City documents indicate that Marshal Greg Countryman and Municipal Court Clerk Vivian Bishop were instructed in writing that using city issued credit cards to pay for professional services, such as hiring an attorney to sue the city, is against city policy and could lead to their cards being revoked.
Countryman and Bishop are among four elected officials who are suing the city because they say their budgets are not sufficient to cover all of their mandated duties. They used their city-issued credit cards to pay $7,500 each to retain outside council. They paid in $1,000 increments over several days because larger charges require seeking bids.
When city Finance Director Pam Hodge discovered the charges, she sent both elected officials letters ordering them to repay the money or to submit a plan for it to be repaid or it would be taken out of their wages. She also suspended both officials’ credit card privileges.
One of their lawyers, Charles Miller, filed a motion for a temporary restraining order last week asking the court to order the city to reinstate access to the credit cards, to stop plans to collect the money and to restore budget line items to both of their budgets that had been designated for hiring counsel. It also asks the court to order the city to pay an interim award of attorney fees.
Miller earlier said that the documents attached to the letter Hodge sent did not prove that his clients were ever told that using the cards for professional services, such as attorney feeds, was against city regulations and could result in the cards being revoked. One of four sheets in Hodge’s letter included had the elected officials’ signatures, but it said nothing about professional services. One of the other sheets contained more detailed regulations, such as the professional services prohibition, but it was not signed. Miller said there is no proof that the sheets were included in the original email and that they could have been added later to bolster the city’s case.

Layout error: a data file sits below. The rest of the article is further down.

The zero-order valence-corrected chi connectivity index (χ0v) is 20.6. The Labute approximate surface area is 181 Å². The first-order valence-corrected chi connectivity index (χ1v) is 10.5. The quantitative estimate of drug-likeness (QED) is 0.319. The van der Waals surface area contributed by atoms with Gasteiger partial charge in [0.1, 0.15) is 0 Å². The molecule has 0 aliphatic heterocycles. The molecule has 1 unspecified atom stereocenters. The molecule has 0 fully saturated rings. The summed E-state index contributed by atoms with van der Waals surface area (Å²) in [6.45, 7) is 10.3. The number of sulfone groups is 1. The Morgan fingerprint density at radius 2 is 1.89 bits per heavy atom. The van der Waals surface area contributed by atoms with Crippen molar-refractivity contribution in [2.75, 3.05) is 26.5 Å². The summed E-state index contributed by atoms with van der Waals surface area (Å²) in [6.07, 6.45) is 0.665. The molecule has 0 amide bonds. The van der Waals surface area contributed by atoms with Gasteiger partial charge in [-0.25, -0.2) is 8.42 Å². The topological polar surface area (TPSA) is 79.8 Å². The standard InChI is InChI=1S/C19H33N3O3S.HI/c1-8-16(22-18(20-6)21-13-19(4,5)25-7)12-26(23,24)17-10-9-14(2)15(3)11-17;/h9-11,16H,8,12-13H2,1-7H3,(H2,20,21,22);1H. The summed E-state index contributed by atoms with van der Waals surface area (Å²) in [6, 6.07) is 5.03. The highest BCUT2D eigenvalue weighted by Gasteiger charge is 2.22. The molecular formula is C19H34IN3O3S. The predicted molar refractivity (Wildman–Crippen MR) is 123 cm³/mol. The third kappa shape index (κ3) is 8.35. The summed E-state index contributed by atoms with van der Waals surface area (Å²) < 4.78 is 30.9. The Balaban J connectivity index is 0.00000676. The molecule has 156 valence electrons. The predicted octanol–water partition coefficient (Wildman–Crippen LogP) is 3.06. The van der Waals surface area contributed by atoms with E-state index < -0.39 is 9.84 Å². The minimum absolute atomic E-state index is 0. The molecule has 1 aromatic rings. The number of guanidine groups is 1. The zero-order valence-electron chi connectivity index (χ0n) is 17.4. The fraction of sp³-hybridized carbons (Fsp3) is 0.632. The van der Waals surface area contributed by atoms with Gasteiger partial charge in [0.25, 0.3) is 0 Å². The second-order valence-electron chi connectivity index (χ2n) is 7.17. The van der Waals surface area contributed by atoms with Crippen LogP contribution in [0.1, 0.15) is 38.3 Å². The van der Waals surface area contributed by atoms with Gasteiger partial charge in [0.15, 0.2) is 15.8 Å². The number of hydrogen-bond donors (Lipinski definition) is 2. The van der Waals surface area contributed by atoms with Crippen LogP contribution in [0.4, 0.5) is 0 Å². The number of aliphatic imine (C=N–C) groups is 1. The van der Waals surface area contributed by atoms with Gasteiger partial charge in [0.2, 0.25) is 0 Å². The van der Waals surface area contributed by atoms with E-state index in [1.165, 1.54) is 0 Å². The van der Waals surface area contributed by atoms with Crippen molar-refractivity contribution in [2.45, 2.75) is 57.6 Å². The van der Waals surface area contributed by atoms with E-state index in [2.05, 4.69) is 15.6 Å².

Documents obtained Wednesday through an Open Records request indicate that all of the sheets were included as attachments in emails sent to all city card holders in 2013 and 2014.
Miller and Christopher Balch, co-counsel for Countryman and Bishop, released a written statement concerning the emails to their clients.
“Judge Hilton Fuller, who has now been assigned to hear our Motion for a Temporary Restraining Order, has scheduled a hearing for Monday, Nov. 24,” the statement reads. “As the subject matter of our motion includes issues involving the credit cards it would be inappropriate for us, or any lawyer, to comment further at this time. We do, however, stand by our previous statements and look forward to having a judge resolve these issues.”Hodge said that all of the documents attached to the emails were sent to every city cardholder, including Countryman and Bishop, and that their credit card privileges remain suspended.
City Attorney Clifton Fay said that to his knowledge neither Countryman nor Bishop has repaid any of the money nor submitted a plan to repay the money, as they were directed to do in the letter.
Asked if the city planned to take the money from the elected officials’ wages, Fay said, “We’re going to let the courts decide that.”
Fay said he expected a judge to hear Miller’s motion for a temporary restraining order soon.
Because Muscogee County judges also are subject to city budget restrictions, an outside judge had to be appointed to hear the civil suits, including the motion for a restraining order.
Joe Baden, court administrator for the 3rd Congressional District that includes Columbus, confirmed that District Administrative Judge Edward Lukemire has appointed Stone Mountain Superior Court Judge Hilton Fuller to preside. The hearing on the motion for a restraining order has been tentatively set for Monday at 10 a.m.
Reporter Tim Chitwood contributed to this report.